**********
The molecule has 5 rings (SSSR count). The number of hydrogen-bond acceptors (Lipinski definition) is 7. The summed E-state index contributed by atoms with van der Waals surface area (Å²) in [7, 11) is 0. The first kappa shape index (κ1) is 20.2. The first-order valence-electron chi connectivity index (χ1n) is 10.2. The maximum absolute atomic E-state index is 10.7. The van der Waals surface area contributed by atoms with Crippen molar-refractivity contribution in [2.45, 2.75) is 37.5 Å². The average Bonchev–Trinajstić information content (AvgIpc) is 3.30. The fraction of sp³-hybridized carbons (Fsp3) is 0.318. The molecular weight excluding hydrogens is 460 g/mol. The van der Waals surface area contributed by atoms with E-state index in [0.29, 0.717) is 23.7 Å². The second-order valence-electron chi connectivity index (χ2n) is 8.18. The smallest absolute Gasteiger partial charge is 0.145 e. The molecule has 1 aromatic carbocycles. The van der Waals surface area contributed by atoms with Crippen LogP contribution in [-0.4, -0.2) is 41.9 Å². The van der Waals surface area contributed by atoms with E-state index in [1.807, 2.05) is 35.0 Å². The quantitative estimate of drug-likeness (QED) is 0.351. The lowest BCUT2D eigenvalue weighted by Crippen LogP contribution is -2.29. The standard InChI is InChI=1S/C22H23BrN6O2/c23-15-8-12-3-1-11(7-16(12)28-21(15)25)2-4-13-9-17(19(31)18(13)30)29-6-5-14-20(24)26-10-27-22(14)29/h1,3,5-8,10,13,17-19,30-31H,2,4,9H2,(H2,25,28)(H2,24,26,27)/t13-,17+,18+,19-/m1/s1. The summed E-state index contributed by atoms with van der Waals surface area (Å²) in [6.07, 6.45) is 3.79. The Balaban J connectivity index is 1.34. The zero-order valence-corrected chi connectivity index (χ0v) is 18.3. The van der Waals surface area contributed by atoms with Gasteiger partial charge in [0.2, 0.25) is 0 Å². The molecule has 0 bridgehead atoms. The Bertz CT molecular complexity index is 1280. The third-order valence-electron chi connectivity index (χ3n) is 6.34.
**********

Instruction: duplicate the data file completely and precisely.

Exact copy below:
The molecule has 5 rings (SSSR count). The number of hydrogen-bond acceptors (Lipinski definition) is 7. The summed E-state index contributed by atoms with van der Waals surface area (Å²) in [7, 11) is 0. The first kappa shape index (κ1) is 20.2. The first-order valence-electron chi connectivity index (χ1n) is 10.2. The maximum absolute atomic E-state index is 10.7. The van der Waals surface area contributed by atoms with Crippen molar-refractivity contribution in [2.45, 2.75) is 37.5 Å². The average Bonchev–Trinajstić information content (AvgIpc) is 3.30. The fraction of sp³-hybridized carbons (Fsp3) is 0.318. The molecular weight excluding hydrogens is 460 g/mol. The van der Waals surface area contributed by atoms with E-state index in [0.29, 0.717) is 23.7 Å². The second-order valence-electron chi connectivity index (χ2n) is 8.18. The smallest absolute Gasteiger partial charge is 0.145 e. The molecule has 1 aromatic carbocycles. The van der Waals surface area contributed by atoms with Crippen LogP contribution in [-0.4, -0.2) is 41.9 Å². The van der Waals surface area contributed by atoms with E-state index in [1.807, 2.05) is 35.0 Å². The quantitative estimate of drug-likeness (QED) is 0.351. The lowest BCUT2D eigenvalue weighted by Crippen LogP contribution is -2.29. The standard InChI is InChI=1S/C22H23BrN6O2/c23-15-8-12-3-1-11(7-16(12)28-21(15)25)2-4-13-9-17(19(31)18(13)30)29-6-5-14-20(24)26-10-27-22(14)29/h1,3,5-8,10,13,17-19,30-31H,2,4,9H2,(H2,25,28)(H2,24,26,27)/t13-,17+,18+,19-/m1/s1. The summed E-state index contributed by atoms with van der Waals surface area (Å²) in [6.07, 6.45) is 3.79. The Balaban J connectivity index is 1.34. The zero-order valence-corrected chi connectivity index (χ0v) is 18.3. The van der Waals surface area contributed by atoms with Gasteiger partial charge in [0.2, 0.25) is 0 Å². The molecule has 0 bridgehead atoms. The Bertz CT molecular complexity index is 1280. The third-order valence-electron chi connectivity index (χ3n) is 6.34.